It was the year of the Cleaning.
It was all anyone talked about. Their faces bright, yet at the same time a little pale. Cheerfully discussing what might change. Bemoaning what might leave forever, but excited to see what would replace it.
Natie’s mother had made her a backpack. As well as one for herself and for Natie’s father. “We can’t keep anything we can’t hold, but if there is anything you don’t want to lose, you will keep it with you.”
“I don’t see what is so dirty right now,” Natie complained. “We clean every day.”
“We clean what we can,” Mom agreed. “But God will make everything fresh for us. You will see. There will be new things to explore and the freshest of water and trees that provide something entirely new!”
Natie knew that. She had been told that before. But the last cleaning had happened right after she was born. She had no memory of it. Now she was ten and would see it for, technically, the first time. She went to her room, wondering how anything in here couldn’t be safe. Mom was always right though, so Natie went through her things to take what she couldn’t be without. The baby blanket she still put on top of her covers. Her teddy bear who had a bandaged arm from when she and Patty had fought over who would play as him during their tea party when they were seven. Her favourite bedtime book that Dad read to her from every night.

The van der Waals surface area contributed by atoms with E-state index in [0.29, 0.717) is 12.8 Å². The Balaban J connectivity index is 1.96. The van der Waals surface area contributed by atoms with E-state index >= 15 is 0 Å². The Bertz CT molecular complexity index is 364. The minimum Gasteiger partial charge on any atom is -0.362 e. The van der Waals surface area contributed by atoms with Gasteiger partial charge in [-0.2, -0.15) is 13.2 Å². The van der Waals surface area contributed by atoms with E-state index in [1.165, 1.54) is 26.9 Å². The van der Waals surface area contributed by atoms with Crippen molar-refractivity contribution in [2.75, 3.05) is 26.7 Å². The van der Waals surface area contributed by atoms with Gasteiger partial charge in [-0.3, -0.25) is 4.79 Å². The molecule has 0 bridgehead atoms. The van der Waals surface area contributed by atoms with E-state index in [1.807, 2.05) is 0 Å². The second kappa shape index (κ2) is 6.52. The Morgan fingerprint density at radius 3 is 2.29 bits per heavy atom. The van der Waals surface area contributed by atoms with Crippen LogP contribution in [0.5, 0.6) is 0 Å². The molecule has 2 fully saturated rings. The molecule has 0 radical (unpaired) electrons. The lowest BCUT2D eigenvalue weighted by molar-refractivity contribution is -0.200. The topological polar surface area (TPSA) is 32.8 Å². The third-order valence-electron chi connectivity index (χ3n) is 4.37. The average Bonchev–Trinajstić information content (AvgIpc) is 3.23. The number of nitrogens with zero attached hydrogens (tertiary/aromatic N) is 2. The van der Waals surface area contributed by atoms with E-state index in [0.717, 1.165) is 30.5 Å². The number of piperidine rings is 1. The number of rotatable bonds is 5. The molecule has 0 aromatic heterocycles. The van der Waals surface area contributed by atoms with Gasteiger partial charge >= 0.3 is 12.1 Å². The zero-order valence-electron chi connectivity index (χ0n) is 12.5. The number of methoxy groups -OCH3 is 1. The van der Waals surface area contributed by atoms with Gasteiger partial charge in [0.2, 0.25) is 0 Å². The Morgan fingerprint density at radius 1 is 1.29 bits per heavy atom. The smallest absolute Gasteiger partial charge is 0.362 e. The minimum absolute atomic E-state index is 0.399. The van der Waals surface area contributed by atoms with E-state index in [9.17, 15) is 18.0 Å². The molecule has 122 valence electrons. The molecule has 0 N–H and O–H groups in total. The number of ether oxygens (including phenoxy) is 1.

Which immediately made her backpack really heavy. So Natie added her pressed flowers in the pages of that book and called it a day. Or a week. Or a month.